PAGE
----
Tim Stanley has had enough of Rev, a British TV show whose title character is a young Moralistic Therapeutic Deist who is the epitome of the bourgeois liberal Christian cleric:

The priest character is full of doubt, constantly questioning his vocation, reluctant to preach about sin and contemptuous of those who do (evangelicals are portrayed, inevitably, as gurning bigots). It’s never entirely clear why he wants to be a priest at all. Except, perhaps, to be nice to those who undoubtedly need it.

Interestingly, Stanley quotes the well-known left-wing Anglican priest Canon Giles Fraser’s criticism of nicey-nice, socially acceptable Christianity; Fraser’s words reminded me of something the Pastrix might say. Here’s Fraser:

These gentle people with wet handshakes are approachable community figures, helping knit together the fabric of society with bingo and Sunday school. And we also want them to be figures of fun because that is how we keep religion safe.

It wasn’t always this way. Thousands were butchered during the Civil War in the name of their different understandings of God – probably the last flowering of popular religious fundamentalism in England. I suspect it was in reaction against the deep political traumas of the 17th Century that the English re-invented Christianity as something to do with kindness and good deeds.

When religious ideology got as toxic as it did, it was an act of genius to redefine religion as being primarily about pastoral care. From the 18th Century onwards, Christianity ceased to be about pike-toting revolutionaries hoping to rebuild Jerusalem in here in England.
Instead, through the Church of England, it increasingly became a David Cameron-type faith: the religion of good deeds.

“Gentle people with wet handshakes” — a devastating description. Five little words conjure an entire personality. Nobody writes like the English. Anyway, Stanley continues, riffing off Fraser’s essay:

For Christians, love is a multifaceted thing. It’s about giving, it’s about sacrificing. And it’s an act of love to tell people when they’re going wrong. Nice atheists don’t have to do that because there’s no commandment to rescue others from themselves. But we have to – and we need to do more of it. Christians should speak out against the greed of payday loan companies that manipulate people’s desperation. Against theft from the taxpayer or the political decisions that leave the disabled or children without adequate support. Against regimes that torture and against mobs that pick on minorities. Against the tide of pornography that degrades the personhood of women. Against abortion-on-demand and against an unfair society that compels so many women to seek it. Against the decline of religious tolerance as so many countries seem determined to squeeze all faith out of the public sphere. We think we are so civilised here in the West, but by Christ’s standards we are savages. Christians who fail to point out these sins are surely as culpable as the people who commit them. It is not enough to be “nice”. Sometimes nice tips over into blind tolerance; a virtue becomes a vice.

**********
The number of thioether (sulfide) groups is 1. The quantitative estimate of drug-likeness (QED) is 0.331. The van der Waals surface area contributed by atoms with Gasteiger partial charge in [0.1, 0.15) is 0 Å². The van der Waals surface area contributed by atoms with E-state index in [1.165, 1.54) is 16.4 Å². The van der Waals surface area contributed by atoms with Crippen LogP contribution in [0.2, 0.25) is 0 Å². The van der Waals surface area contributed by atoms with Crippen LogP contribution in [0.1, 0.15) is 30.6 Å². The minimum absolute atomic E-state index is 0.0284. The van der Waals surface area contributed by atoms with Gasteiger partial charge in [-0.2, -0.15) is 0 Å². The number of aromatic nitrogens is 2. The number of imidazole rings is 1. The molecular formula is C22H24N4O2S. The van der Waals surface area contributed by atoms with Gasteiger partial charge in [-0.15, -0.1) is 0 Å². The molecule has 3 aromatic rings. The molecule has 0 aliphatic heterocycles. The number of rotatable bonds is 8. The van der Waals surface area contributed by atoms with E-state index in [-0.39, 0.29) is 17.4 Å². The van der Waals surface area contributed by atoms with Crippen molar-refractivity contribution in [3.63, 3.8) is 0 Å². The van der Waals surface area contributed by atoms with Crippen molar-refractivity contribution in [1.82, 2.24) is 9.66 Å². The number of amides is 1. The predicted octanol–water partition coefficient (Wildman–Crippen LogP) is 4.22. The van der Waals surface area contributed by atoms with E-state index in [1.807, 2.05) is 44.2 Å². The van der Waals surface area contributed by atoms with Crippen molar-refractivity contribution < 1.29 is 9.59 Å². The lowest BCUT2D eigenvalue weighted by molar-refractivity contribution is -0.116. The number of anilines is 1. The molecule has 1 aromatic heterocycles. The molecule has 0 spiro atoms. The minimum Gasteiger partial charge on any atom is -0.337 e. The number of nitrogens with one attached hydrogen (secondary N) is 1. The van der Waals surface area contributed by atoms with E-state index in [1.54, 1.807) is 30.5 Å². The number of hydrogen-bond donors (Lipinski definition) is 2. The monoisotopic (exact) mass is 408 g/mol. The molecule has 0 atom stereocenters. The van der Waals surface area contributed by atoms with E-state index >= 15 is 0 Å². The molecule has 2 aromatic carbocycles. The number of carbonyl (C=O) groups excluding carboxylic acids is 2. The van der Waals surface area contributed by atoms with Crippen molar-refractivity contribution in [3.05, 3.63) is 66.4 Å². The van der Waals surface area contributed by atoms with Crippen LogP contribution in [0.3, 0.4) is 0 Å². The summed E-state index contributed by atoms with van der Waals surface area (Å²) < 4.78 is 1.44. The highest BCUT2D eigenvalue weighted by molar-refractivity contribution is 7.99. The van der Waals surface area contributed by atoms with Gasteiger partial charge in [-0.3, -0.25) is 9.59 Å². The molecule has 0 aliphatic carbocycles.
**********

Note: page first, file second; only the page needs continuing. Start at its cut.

Challenging thoughts, maybe, but this is a challenging time of year. This Holy Week, we have to contemplate directly a moment when a religious leader challenged the ethics of his society and was nailed to a cross for his courage.

Read the whole thing. It’s great.

By the way, I’ve been perusing YouTube clips from Rev, and while I completely get what Tim Stanley says, the show seems like a pretty interesting take on modern parish life, even if the soppy title character is a gentle person with a wet handshake. Check out this clip showing the bishop as risk-management CEO. There’s this one about the cynical headmistress of the parish school who understands, and accepts, that the school is not a Christian institution, but rather a place for the upwardly mobile to stash their kids. And there’s the clip I’ve embedded above, in which one actually feels sorry for the Rev, who has to put up with showbiz evangelism in his church.

UPDATE: Bill Holston, who does the Lord’s work in Texas, writes to say:

I can tell you that as an agency working with torture survivors and children escaping gang violence, the only churches that are interesting in helping us do our work are more liberal congregations, and Methodists are the head of the line.

Come on, Dallas conservative Christians, y’all are my people; where are you on this? Please give Bill, your fellow Christian, a call, and find out how you can help. I’ve known Bill for years, and he’s the real deal. The stories he tells about the suffering people who wash ashore in this country having suffered gruesome tortures at the hands of their governments beggar belief. But they happened, and happen every day.